CompTIA prepares for 2015 women in IT and skills drive

CompTIA to launch skills and role model programmes to attract more young people to the technology sector

IT trade association CompTIA is set for a busy year as it prepares to launch a range of initiatives to encourage more women and young people to consider a career in IT.

Computer Weekly caught up with Todd Thibodeaux, CEO of CompTIA, at the Cyber Security Show for an update.

In 2015 the company will be launching Skills Boost, an online programme designed to help UK schools, parents and teachers understand the range of roles available in the technology industry. This is so they can encourage young people to consider a career in the sector.

“There are still myths that need to be dispelled about working in IT - that you need to be good at maths and science and it's only for nerds,” said Thibodeaux. “There is a misconception about coders – some of the best coders in the world are self-taught and are not computer science graduates.”

He said the problem lies with the fact that some initiatives only appeal to young people who already have an interest in technology.

“More needs to be done to catch the eye of those who are not yet interested. So far the industry hasn't done a very good job in communicating that tech is fun. We need to do more to fix that,” said Thibodeaux.

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Skills Boost aims to encourage both young girls and boys into the technology sector, but CompTIA is also launching a programme this year solely focusing on girls due to the decline in women entering the industry.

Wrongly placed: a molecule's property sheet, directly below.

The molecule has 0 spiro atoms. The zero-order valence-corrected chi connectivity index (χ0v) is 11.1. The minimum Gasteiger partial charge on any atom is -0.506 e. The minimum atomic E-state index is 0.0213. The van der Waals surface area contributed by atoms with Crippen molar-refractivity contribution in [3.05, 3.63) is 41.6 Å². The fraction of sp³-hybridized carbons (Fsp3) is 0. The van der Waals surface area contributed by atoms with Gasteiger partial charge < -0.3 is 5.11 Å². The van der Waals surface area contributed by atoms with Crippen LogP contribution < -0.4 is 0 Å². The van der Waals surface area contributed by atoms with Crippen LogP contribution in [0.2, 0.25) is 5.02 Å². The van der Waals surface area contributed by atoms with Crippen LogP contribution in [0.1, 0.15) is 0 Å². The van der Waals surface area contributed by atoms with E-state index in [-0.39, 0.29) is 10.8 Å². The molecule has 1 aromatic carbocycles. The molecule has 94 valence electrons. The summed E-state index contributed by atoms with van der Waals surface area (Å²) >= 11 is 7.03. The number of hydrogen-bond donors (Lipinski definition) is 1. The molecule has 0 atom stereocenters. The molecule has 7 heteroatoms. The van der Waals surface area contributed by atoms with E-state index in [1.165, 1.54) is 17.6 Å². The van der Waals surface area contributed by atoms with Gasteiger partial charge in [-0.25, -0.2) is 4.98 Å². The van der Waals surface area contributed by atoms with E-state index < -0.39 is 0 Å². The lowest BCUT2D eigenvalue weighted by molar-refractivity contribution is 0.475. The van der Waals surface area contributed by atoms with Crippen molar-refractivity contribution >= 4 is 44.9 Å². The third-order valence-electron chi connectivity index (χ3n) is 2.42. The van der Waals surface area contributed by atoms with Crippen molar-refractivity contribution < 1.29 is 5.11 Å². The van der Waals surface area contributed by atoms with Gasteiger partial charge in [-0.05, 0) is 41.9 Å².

Dream IT

Thibodeaux said CompTIA’s women in IT role model programme is due to launch in the UK, after success among young girls in the US.

CompTIA’s Dream IT Initiative will launch in the UK this October as part of the company’s women in IT drive.

Dream IT aims to inspire more girls and women to enter IT through a series of talks in schools. 

“It encourages women in the industry to go into schools and tell their stories,” said Thibodeaux. “There are so many role models for boys, but so few for young girls.

“We have had the programme running in the US for some time now, but it's about getting more women to come forward as most don't think they have a story to tell, but they do. It's open to all women and there's a set framework to help them.

“More diversity in technology is important as tech is no longer just about things breaking and a need to fix them. It's about bringing different systems together and I think women are better at that then men,” he added.

Cyber security training

In addition to encouraging the next generation, this October will also see CompTIA unveil Cyber Secure, a training programme for businesses to test their employees' security skills.

Thibodeaux said the programme offers “training for everyone in your company, imparting basic knowledge such as what happens when you click on a phishing email, what to do when you lose your laptop, and how to create strong passwords to bring everyone up to the base level.

“We're also doing free IT business skills assessments. That can be on cloud, mobility, security and many other disciplines, but it is to figure out where your employees are, where their strengths are and to enable businesses to see where they are as opposed to where they think they are, he said.”

Thibodeaux said such training programmes were put together after companies began to ask for assessment tools, particularly in cyber security skills. He was also asked about using it as a pre-employment assessment tool too.


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